When I traveled to Portland, Oregon last summer for the Society of Wine Educators conference, I was sure to find loads of Pinot Noir that I found interesting and even some Pinot Gris. What I hadn’t expected was how much of the Chardonnay I would like. Today’s Wine Wednesday is about one of those wines made with Chardonnay that I found surprising and delicious from the Eyrie Vineyards winery. This winery was founded by the pioneer of the Oregon wine industry, David Lett.
In February 1965, some 53 years ago, Lett rented a temporary nursery plot near Corvallis, and planted the 3000 vinifera grape cuttings he gathered from UC Davis. These were the first plantings of Pinot noir and Chardonnay in the Willamette Valley.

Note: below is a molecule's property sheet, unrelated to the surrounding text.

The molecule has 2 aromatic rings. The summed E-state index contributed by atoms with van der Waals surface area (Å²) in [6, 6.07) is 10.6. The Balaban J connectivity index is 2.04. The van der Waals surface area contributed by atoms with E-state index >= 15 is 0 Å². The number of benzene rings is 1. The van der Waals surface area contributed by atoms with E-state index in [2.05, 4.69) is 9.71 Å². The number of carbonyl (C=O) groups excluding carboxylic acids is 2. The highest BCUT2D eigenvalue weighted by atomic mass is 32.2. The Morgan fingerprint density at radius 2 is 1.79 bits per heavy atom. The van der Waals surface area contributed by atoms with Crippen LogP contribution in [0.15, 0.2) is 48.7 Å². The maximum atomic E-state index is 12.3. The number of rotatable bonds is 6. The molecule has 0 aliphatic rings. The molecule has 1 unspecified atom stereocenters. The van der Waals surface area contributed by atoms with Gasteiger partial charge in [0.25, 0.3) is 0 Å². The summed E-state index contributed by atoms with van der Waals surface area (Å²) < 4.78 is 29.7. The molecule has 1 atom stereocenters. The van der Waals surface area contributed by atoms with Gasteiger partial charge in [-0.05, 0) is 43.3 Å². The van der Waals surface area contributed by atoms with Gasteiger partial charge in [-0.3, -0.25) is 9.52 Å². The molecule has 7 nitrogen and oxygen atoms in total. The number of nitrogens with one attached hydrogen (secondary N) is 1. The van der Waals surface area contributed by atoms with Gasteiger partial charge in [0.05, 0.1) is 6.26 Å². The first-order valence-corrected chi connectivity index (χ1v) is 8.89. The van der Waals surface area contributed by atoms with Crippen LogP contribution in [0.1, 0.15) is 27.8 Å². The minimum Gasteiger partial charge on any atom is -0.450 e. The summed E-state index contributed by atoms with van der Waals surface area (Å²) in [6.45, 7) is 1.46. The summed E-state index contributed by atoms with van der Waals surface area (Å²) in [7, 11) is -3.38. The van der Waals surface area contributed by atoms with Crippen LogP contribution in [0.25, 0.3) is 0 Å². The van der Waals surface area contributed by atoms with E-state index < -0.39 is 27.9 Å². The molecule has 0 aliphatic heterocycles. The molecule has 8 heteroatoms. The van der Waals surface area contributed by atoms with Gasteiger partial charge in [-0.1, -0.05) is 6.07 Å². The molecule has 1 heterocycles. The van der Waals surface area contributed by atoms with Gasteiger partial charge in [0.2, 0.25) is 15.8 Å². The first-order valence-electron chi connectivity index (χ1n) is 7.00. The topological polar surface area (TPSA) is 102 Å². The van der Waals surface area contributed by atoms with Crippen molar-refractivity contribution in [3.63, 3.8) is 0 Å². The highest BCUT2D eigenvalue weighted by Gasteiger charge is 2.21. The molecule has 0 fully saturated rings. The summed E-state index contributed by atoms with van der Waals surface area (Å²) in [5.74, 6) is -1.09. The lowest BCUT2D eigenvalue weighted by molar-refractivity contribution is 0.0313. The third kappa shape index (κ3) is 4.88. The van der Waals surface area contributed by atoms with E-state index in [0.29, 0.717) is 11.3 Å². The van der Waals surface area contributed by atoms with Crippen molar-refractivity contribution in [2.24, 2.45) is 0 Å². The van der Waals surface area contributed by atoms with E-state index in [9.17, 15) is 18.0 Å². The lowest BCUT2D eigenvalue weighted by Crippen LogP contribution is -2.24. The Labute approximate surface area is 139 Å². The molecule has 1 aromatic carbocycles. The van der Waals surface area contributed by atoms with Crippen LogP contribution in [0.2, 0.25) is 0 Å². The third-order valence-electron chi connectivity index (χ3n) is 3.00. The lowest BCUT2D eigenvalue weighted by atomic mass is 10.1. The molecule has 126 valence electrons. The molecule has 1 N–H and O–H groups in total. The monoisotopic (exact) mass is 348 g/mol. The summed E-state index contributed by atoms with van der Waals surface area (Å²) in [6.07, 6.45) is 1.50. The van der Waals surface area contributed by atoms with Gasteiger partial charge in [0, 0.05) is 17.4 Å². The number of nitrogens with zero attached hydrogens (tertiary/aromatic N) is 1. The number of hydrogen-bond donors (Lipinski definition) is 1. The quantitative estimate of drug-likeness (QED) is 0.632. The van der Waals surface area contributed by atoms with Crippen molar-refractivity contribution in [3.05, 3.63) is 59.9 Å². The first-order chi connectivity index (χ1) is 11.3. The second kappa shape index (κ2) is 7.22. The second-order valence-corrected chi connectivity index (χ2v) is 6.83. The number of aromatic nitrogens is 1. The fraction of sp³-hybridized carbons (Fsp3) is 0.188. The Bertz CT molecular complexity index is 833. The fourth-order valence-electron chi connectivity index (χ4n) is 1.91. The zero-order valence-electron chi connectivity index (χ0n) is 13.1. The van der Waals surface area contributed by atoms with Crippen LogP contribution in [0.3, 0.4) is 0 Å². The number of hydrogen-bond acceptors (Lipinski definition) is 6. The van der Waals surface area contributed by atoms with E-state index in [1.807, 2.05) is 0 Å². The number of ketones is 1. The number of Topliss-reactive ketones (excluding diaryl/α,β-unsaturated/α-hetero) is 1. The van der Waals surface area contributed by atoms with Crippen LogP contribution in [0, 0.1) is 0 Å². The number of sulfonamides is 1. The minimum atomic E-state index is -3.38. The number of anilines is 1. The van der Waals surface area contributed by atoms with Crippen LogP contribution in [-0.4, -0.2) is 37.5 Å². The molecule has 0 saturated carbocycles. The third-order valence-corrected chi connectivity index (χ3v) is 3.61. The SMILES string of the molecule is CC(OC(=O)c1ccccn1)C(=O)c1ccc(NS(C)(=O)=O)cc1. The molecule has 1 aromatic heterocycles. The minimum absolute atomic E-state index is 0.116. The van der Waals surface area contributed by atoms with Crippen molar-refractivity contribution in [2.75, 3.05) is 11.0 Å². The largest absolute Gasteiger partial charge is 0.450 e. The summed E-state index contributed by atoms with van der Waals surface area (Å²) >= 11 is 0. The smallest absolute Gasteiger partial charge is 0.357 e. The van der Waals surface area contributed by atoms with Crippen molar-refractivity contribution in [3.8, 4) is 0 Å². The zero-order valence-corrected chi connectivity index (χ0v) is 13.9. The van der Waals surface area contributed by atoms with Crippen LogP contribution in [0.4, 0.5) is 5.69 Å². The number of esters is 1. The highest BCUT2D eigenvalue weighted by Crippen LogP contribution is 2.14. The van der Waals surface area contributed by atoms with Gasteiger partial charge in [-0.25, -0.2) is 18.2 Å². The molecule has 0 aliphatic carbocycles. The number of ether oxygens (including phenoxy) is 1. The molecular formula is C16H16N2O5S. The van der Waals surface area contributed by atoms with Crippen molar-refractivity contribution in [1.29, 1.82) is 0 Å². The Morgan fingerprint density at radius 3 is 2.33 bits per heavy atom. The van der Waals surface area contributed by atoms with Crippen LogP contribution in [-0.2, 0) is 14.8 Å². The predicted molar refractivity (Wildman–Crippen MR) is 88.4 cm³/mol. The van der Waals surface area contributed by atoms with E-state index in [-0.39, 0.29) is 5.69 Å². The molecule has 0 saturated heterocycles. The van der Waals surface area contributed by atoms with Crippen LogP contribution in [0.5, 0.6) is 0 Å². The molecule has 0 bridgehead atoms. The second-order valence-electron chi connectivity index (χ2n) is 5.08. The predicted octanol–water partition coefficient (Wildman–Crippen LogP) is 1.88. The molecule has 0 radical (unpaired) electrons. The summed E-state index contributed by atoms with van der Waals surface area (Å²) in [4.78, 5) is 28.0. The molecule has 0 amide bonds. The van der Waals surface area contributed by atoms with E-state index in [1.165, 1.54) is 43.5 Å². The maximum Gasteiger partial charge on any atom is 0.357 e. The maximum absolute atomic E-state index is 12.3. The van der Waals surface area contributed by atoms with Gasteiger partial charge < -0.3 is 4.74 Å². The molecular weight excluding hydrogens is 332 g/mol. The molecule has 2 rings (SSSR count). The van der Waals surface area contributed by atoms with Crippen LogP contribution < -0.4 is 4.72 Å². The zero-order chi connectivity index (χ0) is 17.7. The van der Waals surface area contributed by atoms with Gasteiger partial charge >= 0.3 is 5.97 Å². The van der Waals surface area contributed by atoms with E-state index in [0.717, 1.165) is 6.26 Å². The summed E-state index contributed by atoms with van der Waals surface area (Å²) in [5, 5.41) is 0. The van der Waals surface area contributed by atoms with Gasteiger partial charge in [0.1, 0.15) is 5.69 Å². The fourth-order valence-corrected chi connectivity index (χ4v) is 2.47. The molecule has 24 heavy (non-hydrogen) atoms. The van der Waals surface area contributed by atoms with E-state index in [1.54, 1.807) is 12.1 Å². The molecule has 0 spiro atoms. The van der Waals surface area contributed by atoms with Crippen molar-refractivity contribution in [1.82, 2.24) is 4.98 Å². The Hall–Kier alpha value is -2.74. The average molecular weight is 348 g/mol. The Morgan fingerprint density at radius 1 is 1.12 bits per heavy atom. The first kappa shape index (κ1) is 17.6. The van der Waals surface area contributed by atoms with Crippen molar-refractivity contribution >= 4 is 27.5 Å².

After much exploration, Lett decided that Dundee Hills had the right combination of soils and climate for his grapes with the correct exposition and altitude. In 1966, they planted the first vines. This vineyard is one of the winery’s five estate vineyards today.
Jason Lett is the winemaker and the son of the founder. He considers himself a steward of the land and the wines certainly show that level of care. The one I tasted was the Chardonnay Original Vines 2014. The vines are not-irrigated and have no herbicides, systemic chemicals or insecticides. When harvested, the grapes are gently destemmed, crushed and pressed in slow cycles. The wine ferments in mostly neutral French oak barrels and ages in their cellar for one year on the lees.
The wine ferments on its natural yeasts. It was a beautiful example of a chardonnay with creamy apple notes, brioche and toast. It also had ripe apple and pear and floral undertones on the nose and palate. Despite the fact that 2014 was one of the hottest years on record, the wine was nicely balanced and fresh. It had enough acidity to keep it from becoming flabby and a very long and beautiful finish. Definitely a keeper, I wish I had a bottle with me right now.